The Center for Gas-Phase Electron Spectroscopy is a multi-user, shared instrumentation facility within the Department of Chemistry and Biochemistry at The University of Arizona. The focus of research in the Center is the investigation of the electronic structure of large, neutral molecules by gas-phase photoelectron spectroscopy.
Getting started with WinFp
Current version is WinFp 0.015
Build date 08/30/2004
This page last updated on 08/30/2004
Version Updates and Programming Notes
The purpose of this program is to visually manipulate and analyze the data collected from gas-phase photoelectron spectroscopy. Input files for this program are either raw data files from the spectrometer data collection program, or files previously saved from WinFp. The data is represented analytically by asymmetric Gaussian peaks. Initial guess peak parameters for Gaussians are entered and then the best fit to the experimental spectrum is obtained iteratively. The data files created by this program are in a text format that can be edited to be read by spreadsheet or other data analysis programs. Graphics files of spectral data are created in Hewlett Packard graphics language (HPGL) format.
The program is written in VisualStudio.Net. The general methodology employed in this program for deconvolution of photoelectron spectroscopic data with asymmetric Gaussians has been described by Copenhaver and Lichtenberger in J. Electron Spectrosc. Relat. Phenom. 1990, 50, 335.
The WinFp application window is shown below:
This window contains elements that allow users to access the commands needed to view, edit, fit, and plot data. The application window contains the following parts:
Menu bar: Contains commands grouped by category.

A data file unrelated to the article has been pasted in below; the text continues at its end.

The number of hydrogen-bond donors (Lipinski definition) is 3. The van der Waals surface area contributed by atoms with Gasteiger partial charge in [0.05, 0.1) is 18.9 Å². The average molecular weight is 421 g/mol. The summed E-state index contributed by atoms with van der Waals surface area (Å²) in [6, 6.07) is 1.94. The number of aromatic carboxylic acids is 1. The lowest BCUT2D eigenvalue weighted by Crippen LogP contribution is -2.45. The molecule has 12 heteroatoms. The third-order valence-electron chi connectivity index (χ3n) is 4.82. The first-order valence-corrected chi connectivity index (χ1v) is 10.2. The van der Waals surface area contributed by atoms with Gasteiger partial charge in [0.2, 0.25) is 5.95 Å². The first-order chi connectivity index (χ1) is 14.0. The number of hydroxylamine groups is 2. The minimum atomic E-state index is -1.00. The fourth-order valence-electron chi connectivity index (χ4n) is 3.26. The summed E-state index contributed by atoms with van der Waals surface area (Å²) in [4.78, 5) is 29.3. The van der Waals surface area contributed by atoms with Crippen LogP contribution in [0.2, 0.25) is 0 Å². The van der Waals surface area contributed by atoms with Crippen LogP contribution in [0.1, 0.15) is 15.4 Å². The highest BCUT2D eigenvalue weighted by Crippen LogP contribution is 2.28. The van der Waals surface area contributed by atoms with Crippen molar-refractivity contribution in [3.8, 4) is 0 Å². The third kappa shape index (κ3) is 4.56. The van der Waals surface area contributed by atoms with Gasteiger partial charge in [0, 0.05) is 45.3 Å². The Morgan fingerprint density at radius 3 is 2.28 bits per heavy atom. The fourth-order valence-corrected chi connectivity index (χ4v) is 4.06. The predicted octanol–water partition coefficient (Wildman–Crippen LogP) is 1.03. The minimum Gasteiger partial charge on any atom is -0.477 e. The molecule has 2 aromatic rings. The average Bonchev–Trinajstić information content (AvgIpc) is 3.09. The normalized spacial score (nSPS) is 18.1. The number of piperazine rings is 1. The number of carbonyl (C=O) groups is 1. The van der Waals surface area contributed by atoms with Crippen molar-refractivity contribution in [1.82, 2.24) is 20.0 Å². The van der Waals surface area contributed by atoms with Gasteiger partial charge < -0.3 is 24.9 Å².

Displayed Region Window: The area in which a spectrum is displayed. Although more than one spectrum can be open at the same time, commands will be applied to the displayed region only. The data is a series of points, each with an energy (x-value) and intensity or counts (y-value). The signal-to-noise of the spectrum is indicated by plotting the data points as vertical lines, with lengths that are proportional to the variance of the intensity.
Region Tabs: Displays the titles of any open regions. Selecting a tab will make that region the displayed region.
Cursor and Scale Tool Box: Displays the energy (x-scale) and counts (y-scale) position of a point in the displayed region that has been selected by the cursor. Also contains tools to change what portion of the displayed region is shown.
When the program is started the following menu bar is displayed.
Selecting one of the commands will cause either a drop-down menu or a tool box to appear.
"File" drop-down menu:
Open Raw Data File(s): Open data files from the photoelectron data collection program. Opens a standard Windows Explorer window, one or more files can be selected by browsing to the proper folder.
Open Regions(s): Open files with .rgn extension previously saved in WinFp. Opens a standard Windows Explorer window, one or more files can be selected by browsing to the proper folder.
Save Displayed Region As: Save data and fitting parameters (if present) for the displayed region to a file with a .rgn extension.
Save Selected Regions As: Save two or more sets of open data and fitting parameters (if present) to files with .rgn extensions. Opens a dialog box where the regions to be saved can be selected.